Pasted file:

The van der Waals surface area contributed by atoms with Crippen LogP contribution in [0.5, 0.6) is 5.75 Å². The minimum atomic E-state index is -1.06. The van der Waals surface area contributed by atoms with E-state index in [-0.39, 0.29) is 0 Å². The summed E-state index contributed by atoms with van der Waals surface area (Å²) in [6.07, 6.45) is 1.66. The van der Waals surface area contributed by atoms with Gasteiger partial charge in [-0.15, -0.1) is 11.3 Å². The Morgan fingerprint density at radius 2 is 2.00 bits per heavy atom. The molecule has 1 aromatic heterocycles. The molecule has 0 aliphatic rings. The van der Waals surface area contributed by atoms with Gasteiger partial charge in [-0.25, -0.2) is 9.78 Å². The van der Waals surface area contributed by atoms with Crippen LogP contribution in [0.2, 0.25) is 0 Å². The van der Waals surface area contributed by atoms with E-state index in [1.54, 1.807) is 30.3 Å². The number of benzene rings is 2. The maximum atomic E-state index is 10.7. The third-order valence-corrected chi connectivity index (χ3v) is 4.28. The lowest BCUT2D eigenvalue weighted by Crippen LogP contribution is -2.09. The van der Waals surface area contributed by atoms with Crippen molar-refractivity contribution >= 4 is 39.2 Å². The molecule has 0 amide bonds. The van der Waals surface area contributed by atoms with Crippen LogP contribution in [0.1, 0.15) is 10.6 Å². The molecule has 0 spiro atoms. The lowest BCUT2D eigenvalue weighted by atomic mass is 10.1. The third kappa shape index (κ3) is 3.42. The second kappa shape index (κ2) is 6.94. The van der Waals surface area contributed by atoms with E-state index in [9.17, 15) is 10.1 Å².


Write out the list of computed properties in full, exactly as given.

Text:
The van der Waals surface area contributed by atoms with Crippen LogP contribution in [0.5, 0.6) is 5.75 Å². The minimum atomic E-state index is -1.06. The van der Waals surface area contributed by atoms with E-state index in [-0.39, 0.29) is 0 Å². The summed E-state index contributed by atoms with van der Waals surface area (Å²) in [6.07, 6.45) is 1.66. The van der Waals surface area contributed by atoms with Gasteiger partial charge in [-0.15, -0.1) is 11.3 Å². The Morgan fingerprint density at radius 2 is 2.00 bits per heavy atom. The molecule has 1 aromatic heterocycles. The molecule has 0 aliphatic rings. The van der Waals surface area contributed by atoms with Gasteiger partial charge in [-0.25, -0.2) is 9.78 Å². The van der Waals surface area contributed by atoms with Crippen LogP contribution in [0.2, 0.25) is 0 Å². The van der Waals surface area contributed by atoms with E-state index in [1.54, 1.807) is 30.3 Å². The number of benzene rings is 2. The maximum atomic E-state index is 10.7. The third-order valence-corrected chi connectivity index (χ3v) is 4.28. The lowest BCUT2D eigenvalue weighted by Crippen LogP contribution is -2.09. The van der Waals surface area contributed by atoms with Crippen molar-refractivity contribution >= 4 is 39.2 Å². The molecule has 0 amide bonds. The van der Waals surface area contributed by atoms with Crippen LogP contribution in [0.1, 0.15) is 10.6 Å². The molecule has 0 spiro atoms. The lowest BCUT2D eigenvalue weighted by atomic mass is 10.1. The third kappa shape index (κ3) is 3.42. The second kappa shape index (κ2) is 6.94. The van der Waals surface area contributed by atoms with E-state index in [9.17, 15) is 10.1 Å².